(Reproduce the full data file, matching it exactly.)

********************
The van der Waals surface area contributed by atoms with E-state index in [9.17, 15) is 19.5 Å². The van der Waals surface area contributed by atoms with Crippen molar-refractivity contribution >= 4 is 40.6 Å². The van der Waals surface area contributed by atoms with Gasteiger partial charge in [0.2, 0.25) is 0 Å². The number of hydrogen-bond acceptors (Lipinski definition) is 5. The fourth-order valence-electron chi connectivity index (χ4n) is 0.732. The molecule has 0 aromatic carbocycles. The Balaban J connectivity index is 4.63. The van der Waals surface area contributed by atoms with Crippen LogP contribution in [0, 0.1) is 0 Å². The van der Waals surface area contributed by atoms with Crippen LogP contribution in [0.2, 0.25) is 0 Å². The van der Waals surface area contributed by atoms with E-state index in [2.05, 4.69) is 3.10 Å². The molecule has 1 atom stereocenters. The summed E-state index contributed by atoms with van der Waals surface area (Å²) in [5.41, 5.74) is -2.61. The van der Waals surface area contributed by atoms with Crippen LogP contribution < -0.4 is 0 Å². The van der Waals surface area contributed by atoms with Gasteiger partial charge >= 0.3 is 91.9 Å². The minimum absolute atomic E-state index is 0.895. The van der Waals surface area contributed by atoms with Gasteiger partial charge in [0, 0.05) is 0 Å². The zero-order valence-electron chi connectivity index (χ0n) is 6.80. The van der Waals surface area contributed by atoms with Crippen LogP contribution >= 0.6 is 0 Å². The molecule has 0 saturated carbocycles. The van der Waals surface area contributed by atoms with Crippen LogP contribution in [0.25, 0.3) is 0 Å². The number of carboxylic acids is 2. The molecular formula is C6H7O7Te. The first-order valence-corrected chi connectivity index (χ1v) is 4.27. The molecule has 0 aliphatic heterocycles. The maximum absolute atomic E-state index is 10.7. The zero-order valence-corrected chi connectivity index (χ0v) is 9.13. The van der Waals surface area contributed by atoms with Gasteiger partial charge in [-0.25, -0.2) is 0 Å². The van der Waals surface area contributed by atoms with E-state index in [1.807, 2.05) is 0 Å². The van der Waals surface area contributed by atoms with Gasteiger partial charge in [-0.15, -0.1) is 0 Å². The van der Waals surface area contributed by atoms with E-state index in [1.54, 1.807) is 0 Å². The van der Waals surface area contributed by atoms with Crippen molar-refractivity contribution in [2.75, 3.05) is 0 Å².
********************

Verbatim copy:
The van der Waals surface area contributed by atoms with E-state index in [9.17, 15) is 19.5 Å². The van der Waals surface area contributed by atoms with Crippen molar-refractivity contribution >= 4 is 40.6 Å². The van der Waals surface area contributed by atoms with Gasteiger partial charge in [0.2, 0.25) is 0 Å². The number of hydrogen-bond acceptors (Lipinski definition) is 5. The fourth-order valence-electron chi connectivity index (χ4n) is 0.732. The molecule has 0 aromatic carbocycles. The Balaban J connectivity index is 4.63. The van der Waals surface area contributed by atoms with Crippen LogP contribution in [0, 0.1) is 0 Å². The van der Waals surface area contributed by atoms with Crippen LogP contribution in [0.2, 0.25) is 0 Å². The van der Waals surface area contributed by atoms with E-state index in [2.05, 4.69) is 3.10 Å². The molecule has 1 atom stereocenters. The summed E-state index contributed by atoms with van der Waals surface area (Å²) in [5.41, 5.74) is -2.61. The van der Waals surface area contributed by atoms with Crippen LogP contribution < -0.4 is 0 Å². The van der Waals surface area contributed by atoms with Gasteiger partial charge >= 0.3 is 91.9 Å². The minimum absolute atomic E-state index is 0.895. The van der Waals surface area contributed by atoms with Gasteiger partial charge in [0, 0.05) is 0 Å². The zero-order valence-electron chi connectivity index (χ0n) is 6.80. The van der Waals surface area contributed by atoms with Crippen LogP contribution >= 0.6 is 0 Å². The molecule has 0 saturated carbocycles. The van der Waals surface area contributed by atoms with Crippen LogP contribution in [0.25, 0.3) is 0 Å². The number of carboxylic acids is 2. The molecular formula is C6H7O7Te. The first-order valence-corrected chi connectivity index (χ1v) is 4.27. The molecule has 0 aliphatic heterocycles. The maximum absolute atomic E-state index is 10.7. The zero-order valence-corrected chi connectivity index (χ0v) is 9.13. The van der Waals surface area contributed by atoms with Gasteiger partial charge in [-0.25, -0.2) is 0 Å². The van der Waals surface area contributed by atoms with E-state index in [1.807, 2.05) is 0 Å². The van der Waals surface area contributed by atoms with Gasteiger partial charge in [-0.15, -0.1) is 0 Å². The van der Waals surface area contributed by atoms with E-state index in [1.54, 1.807) is 0 Å². The van der Waals surface area contributed by atoms with Crippen molar-refractivity contribution in [2.75, 3.05) is 0 Å².